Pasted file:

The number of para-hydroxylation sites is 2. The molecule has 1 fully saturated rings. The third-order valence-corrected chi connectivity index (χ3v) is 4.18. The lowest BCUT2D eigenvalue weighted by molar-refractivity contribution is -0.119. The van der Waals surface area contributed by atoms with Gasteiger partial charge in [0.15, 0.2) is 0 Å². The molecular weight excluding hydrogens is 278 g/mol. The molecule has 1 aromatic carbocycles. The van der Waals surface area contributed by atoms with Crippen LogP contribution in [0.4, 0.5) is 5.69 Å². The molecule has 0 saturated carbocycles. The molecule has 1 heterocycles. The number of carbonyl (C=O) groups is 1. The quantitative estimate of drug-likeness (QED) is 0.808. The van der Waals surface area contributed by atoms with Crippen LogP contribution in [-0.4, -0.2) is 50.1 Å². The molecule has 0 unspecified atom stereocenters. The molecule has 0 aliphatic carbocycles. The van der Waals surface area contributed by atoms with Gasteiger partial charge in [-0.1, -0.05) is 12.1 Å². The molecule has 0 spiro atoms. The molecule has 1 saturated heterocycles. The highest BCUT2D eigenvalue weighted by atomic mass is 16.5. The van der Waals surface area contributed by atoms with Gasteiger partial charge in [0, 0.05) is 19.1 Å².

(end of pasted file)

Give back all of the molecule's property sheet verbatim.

The number of para-hydroxylation sites is 2. The molecule has 1 fully saturated rings. The third-order valence-corrected chi connectivity index (χ3v) is 4.18. The lowest BCUT2D eigenvalue weighted by molar-refractivity contribution is -0.119. The van der Waals surface area contributed by atoms with Gasteiger partial charge in [0.15, 0.2) is 0 Å². The molecular weight excluding hydrogens is 278 g/mol. The molecule has 1 aromatic carbocycles. The van der Waals surface area contributed by atoms with Crippen LogP contribution in [0.4, 0.5) is 5.69 Å². The molecule has 0 saturated carbocycles. The molecule has 1 heterocycles. The number of carbonyl (C=O) groups is 1. The quantitative estimate of drug-likeness (QED) is 0.808. The van der Waals surface area contributed by atoms with Crippen LogP contribution in [-0.4, -0.2) is 50.1 Å². The molecule has 0 unspecified atom stereocenters. The molecule has 0 aliphatic carbocycles. The van der Waals surface area contributed by atoms with Gasteiger partial charge in [-0.1, -0.05) is 12.1 Å². The molecule has 0 spiro atoms. The molecule has 1 saturated heterocycles. The highest BCUT2D eigenvalue weighted by atomic mass is 16.5. The van der Waals surface area contributed by atoms with Gasteiger partial charge in [0, 0.05) is 19.1 Å².